What were the reasons behind the 24 hour RMT strike over guards on the Merseyrail network?
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Saturday (3rd March 2018) saw another one day strike by RMT on both the Merseyrail and Northern Rail train networks, both strikes are over the issue of guards and public safety.
Pictured above was the protest outside Liverpool Lime Street train station, Liverpool on a cold and snowy morning.
Out talking to the public yesterday in both Liverpool and Southport, I was told by a number of people who instead of taking the Merseyrail train journeys they would normally, they were instead taking buses.
One member of the public in Liverpool told me that she supported the strike action as she did not want to see the removal of the guards from the trains. Below is a video produced by the RMT union to explain the reasons why they want to keep a guard on the train.
The Merseyrail strike is connected to a political decision made by councillors on the Merseytravel Committee (Liverpool City Region Combined Authority) in a private meeting and Mayor Joe Anderson and councillors on the Liverpool City Region Combined Authority also in a private meeting both in December 2016 to order new trains to replace the existing train fleet on the Merseyrail network. There was lobbying before this decision was made on this issue against this course of action by the RMT union.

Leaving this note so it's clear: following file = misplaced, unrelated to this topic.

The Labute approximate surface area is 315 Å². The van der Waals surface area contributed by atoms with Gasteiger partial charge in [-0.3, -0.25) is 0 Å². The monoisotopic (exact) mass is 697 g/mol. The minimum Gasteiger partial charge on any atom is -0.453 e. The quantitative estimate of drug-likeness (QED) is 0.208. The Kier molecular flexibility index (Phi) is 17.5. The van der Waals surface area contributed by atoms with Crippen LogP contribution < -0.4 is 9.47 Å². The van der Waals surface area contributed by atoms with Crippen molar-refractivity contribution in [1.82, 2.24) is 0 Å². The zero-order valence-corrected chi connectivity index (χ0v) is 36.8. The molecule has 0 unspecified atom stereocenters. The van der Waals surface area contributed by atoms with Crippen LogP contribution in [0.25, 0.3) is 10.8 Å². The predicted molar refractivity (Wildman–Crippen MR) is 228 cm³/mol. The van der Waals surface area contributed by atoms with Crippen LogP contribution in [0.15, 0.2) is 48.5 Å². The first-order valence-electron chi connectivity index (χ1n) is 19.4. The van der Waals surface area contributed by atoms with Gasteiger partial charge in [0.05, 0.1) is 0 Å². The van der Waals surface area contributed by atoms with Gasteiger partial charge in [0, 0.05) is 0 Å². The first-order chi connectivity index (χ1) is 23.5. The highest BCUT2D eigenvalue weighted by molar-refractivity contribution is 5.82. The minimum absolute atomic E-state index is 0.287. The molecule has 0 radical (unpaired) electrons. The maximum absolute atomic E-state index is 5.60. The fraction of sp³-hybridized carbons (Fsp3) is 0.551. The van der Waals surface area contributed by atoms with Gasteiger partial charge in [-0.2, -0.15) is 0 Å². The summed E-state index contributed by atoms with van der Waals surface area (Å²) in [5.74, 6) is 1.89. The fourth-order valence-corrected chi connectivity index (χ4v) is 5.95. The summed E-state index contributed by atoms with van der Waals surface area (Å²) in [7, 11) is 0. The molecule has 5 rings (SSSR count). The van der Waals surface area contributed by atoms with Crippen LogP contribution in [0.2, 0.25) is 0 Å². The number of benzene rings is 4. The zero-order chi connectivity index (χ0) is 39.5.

At present the Merseyrail trains are crewed by two people (a driver and guard), whereas the plan for the new trains was to make them crewed only by a driver.
Before the contract was awarded to Stadler Bussnang AG to build the new trains, the second placed contractor Bombardier Transportation Limited sued Merseytravel alleging irregularities in the procurement process. The Particulars of Claim in that matter were published on this blog last year. As a result of the lawsuit, signing the contract for new trains with Stadler Bussnang AG happened later than expected in 2017.
Although the legal case is between Bombardier Transportation UK Limited and Merseytravel in the Technology and Construction Court (part of the High Courts of Justice), the winning contractor (Stadler Bussnang AG represented by Norton Rose Fulbright LLP) was recently ordered to pay £35,000 of Bombardier’s legal costs (£37,710 was requested) due to behaviour described by The Honorable Mr Justice Coulson as “unreasonable”.
Under the terms of the franchise agreement between Merseytravel and Merseyrail (clause 5.4), payments are made from Merseytravel under a Force Majeure clause to replace any lost profits as a result of strike action.
This leaves little financial incentive on Merseyrail to resolve the industrial dispute with RMT.
I have emailed the following question that hopefully I will ask at Friday afternoon’s public meeting (9th March 2018) of the Liverpool City Region Combined Authority:
“Last Saturday was another strike by Merseyrail workers in the long running trade union dispute, could you please tell me how much are the total payments from Merseytravel/LCRCA (whether estimated or actual) connected to the “Consolidated Concession Agreement relating to the services for the carriage of passengers by railway to be provided by Merseyrail Electrics 2002 Limited“ contract for lost profits on strike days from when this dispute began in December 2016 to the present?”
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